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To commemorate the 100th anniversary of the publication of L. FrankBaum's The Wizard of Oz,master paper engineer Robert Sabuda has created a pop-up version of Dorothy'sadventures in Oz that fans will find hard to resist. Modeling his depictions ofDorothy, the Scarecrow, the Tin Woodman, and the rest after W. W. Denslow'soriginal art, Sabuda adds a third dimension that would have rockedDenslow's--and Baum's--world. A rapidly spinning cyclone actually casts a breezeover the startled reader's face. Glorious red poppies wave seductively in afield. And the Emerald City positively glitters with green, especially whenyoung readers try on the special tinted "Spectacles for You" provided in apocket on the page. The abridged text, provided in minibooklets set onto eachpage, covers enough basics for the Oz novice, but we recommend a read-aloud ofthe original, as well, for all the glory and detail of Baum's fantastic tale.Sabuda's homage to the classic is truly spectacular; even purists will gasp indelight at the sight of the humbug wizard floating away in his shiny green,gold, and blue hot-air balloon. This great introduction to the story of Ozdoubles as a fun collector's item. (Ages 3 to 7) --Emilie Coulter ... Read more

Reviews (60)

5-0 out of 5 stars There's no place like a Robert Sabuda pop-up!
I just have to disagree with the folks who say this is not a book for children...this is THE book for children! If you are looking for a book to give this holiday season that rates 100% on the "oooh-ahhhh!" meter, this is the one. Any child, in particular a reluctant reader, will be dazzled and fascinated by the Emerald City jumping to life in the middle of the book, the whirling balloon and spinning tornado. The artwork warrants accolades even without the magnificent engineering, and there is enough text to make this pop-up perfect for older kids as well. This book does great honor to the Wonderful Wizard, and will be as treasured in your home as a pair of ruby slippers. Whether or not this book actually survives the twister of children's handling, you'd be a real wicked witch not to share it with your favorite munchkin.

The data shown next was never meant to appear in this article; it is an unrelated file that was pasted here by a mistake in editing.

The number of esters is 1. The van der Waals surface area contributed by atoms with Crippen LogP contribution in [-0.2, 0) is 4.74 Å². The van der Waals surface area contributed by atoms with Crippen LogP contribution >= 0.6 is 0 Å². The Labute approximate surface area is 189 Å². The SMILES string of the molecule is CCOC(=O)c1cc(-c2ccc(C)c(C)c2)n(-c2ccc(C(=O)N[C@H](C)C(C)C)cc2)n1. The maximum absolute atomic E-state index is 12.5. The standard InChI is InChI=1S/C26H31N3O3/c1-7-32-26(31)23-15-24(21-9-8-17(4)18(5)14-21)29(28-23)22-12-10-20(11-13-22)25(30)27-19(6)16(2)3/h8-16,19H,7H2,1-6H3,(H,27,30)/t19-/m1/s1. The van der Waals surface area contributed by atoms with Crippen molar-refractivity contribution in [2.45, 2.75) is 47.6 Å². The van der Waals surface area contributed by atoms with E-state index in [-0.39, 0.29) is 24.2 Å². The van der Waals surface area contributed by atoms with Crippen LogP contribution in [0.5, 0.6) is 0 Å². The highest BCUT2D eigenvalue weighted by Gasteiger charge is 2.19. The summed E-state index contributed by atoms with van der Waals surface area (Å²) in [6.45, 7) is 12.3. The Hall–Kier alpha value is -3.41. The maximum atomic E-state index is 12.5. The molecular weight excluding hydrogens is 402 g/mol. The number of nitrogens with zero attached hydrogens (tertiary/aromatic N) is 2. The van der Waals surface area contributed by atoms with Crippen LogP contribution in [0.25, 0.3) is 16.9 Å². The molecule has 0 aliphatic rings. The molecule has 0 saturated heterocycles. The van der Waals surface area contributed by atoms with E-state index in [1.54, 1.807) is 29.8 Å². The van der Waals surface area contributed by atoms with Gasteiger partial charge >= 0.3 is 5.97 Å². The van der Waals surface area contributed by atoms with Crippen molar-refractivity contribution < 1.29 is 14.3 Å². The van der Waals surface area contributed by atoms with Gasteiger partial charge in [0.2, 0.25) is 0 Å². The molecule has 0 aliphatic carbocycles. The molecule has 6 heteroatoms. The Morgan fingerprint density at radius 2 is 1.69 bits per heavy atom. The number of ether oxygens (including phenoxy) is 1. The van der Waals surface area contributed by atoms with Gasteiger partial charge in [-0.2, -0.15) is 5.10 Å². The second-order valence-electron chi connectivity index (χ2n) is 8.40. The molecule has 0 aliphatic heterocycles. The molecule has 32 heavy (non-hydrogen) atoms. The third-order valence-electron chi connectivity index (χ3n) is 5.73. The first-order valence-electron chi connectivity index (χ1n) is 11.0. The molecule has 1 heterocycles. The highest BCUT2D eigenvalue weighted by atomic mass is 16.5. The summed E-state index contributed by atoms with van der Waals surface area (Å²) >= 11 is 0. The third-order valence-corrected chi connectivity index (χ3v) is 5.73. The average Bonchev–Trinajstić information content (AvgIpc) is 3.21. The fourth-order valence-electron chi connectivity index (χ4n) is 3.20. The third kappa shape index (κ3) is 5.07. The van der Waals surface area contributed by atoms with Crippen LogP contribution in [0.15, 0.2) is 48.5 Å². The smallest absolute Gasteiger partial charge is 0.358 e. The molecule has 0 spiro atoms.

5-0 out of 5 stars "Magical experience"
I collect children's books that are "special" and added this book to my collection as one of my favorites! The experience of looking through the pop-ups can only be described as a "magical experience". The illustrations are done in a nostalgic format with vivid colors. The first page really grabbed me...when you open it up a tornato rises up in a whirling motion and goes completely off of the page. There is fine detail (look under the house in "Munchkinland" and you will actually see the wicked witches feet underneath). Emerald City pops up and actually glitters before your eyes (you would swear it was really made of emeralds)! Oz's hot air balloon rises out of one page and spins in suspension. This is more of a collector book and I would not recommend putting it in the hands of a young child to do with as he/she pleases! It is just too beautiful! But, you would definately have fun viewing/reading the book to a young child...and a child of seven or eight would probably be old enough to care for it! There are also several small pop-ups within the sections you open up and read that are quite charming! There is quite alot of story to read within small sections of the pages, or within flaps that open up. But; if you are a collector of "Oz" memorabilia, or love creative pop-up books... this book would be a great addition to your family!

5-0 out of 5 stars Spectacular Pop-Ups Illustrate A Timeless Classic!
Robert Sabuda is one of my favorite illustrators and certainly the most renowned pop-up book artist and paper engineer working today. Combine Sabuda's entrancing three dimensional illustrations with Frank Baum's glorious story about Dorothy, the Tin Woodman, the Scarecrow, Cowardly Lion, Toto and their amazing adventures in the Land of Oz and you have pure magic!

The pop-up illustrations are quite intricate, with artwork that's faithful to W. W. Denslow's original illustrations. Sabuda works in a fresh, new style here using prints made from cut linoleum blocks. He brings the drawings to life in a way that will enchant children and adults alike. Each page contains a large pop-up and a small booklet which tells part of the story. And each mini-book contains small pop-ups too. There's a cyclone that really twists, a wizard's balloon that sails into the sky, holographic foil creates a true, sparkling Emerald City made even greener with the included green glasses for the reader

The text is slightly abridged so I would suggest that true "Wizard of Oz" fans include an unabridged copy in their library. I recently bought a copy for my cousin's little girl. She calls it her "magic book" and can't seem to put it down. This very special edition, published to commemorate the book's 100th Anniversary, is well worth the price and will surely find a place of honor on your bookshelf. It is spectacular!